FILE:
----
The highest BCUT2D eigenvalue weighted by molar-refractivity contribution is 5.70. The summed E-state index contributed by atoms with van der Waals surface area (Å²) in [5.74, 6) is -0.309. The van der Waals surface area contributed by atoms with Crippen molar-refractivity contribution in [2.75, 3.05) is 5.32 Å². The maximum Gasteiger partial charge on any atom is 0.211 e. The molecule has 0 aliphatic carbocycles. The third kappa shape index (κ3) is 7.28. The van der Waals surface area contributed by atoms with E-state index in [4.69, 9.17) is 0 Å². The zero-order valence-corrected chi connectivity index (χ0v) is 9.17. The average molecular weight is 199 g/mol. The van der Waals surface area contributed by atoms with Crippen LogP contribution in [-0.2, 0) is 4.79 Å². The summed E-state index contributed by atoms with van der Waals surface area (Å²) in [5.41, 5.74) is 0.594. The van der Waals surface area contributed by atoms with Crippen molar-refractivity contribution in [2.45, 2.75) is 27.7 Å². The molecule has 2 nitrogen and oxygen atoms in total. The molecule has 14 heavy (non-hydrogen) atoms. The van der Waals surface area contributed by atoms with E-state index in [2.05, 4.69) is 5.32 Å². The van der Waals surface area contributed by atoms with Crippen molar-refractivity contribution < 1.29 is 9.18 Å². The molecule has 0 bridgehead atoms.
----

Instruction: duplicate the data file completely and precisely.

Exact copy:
The highest BCUT2D eigenvalue weighted by molar-refractivity contribution is 5.70. The summed E-state index contributed by atoms with van der Waals surface area (Å²) in [5.74, 6) is -0.309. The van der Waals surface area contributed by atoms with Crippen molar-refractivity contribution in [2.75, 3.05) is 5.32 Å². The maximum Gasteiger partial charge on any atom is 0.211 e. The molecule has 0 aliphatic carbocycles. The third kappa shape index (κ3) is 7.28. The van der Waals surface area contributed by atoms with E-state index in [4.69, 9.17) is 0 Å². The zero-order valence-corrected chi connectivity index (χ0v) is 9.17. The average molecular weight is 199 g/mol. The van der Waals surface area contributed by atoms with Crippen LogP contribution in [-0.2, 0) is 4.79 Å². The summed E-state index contributed by atoms with van der Waals surface area (Å²) in [5.41, 5.74) is 0.594. The van der Waals surface area contributed by atoms with Crippen molar-refractivity contribution in [2.45, 2.75) is 27.7 Å². The molecule has 2 nitrogen and oxygen atoms in total. The molecule has 14 heavy (non-hydrogen) atoms. The van der Waals surface area contributed by atoms with E-state index in [2.05, 4.69) is 5.32 Å². The van der Waals surface area contributed by atoms with Crippen molar-refractivity contribution < 1.29 is 9.18 Å². The molecule has 0 bridgehead atoms.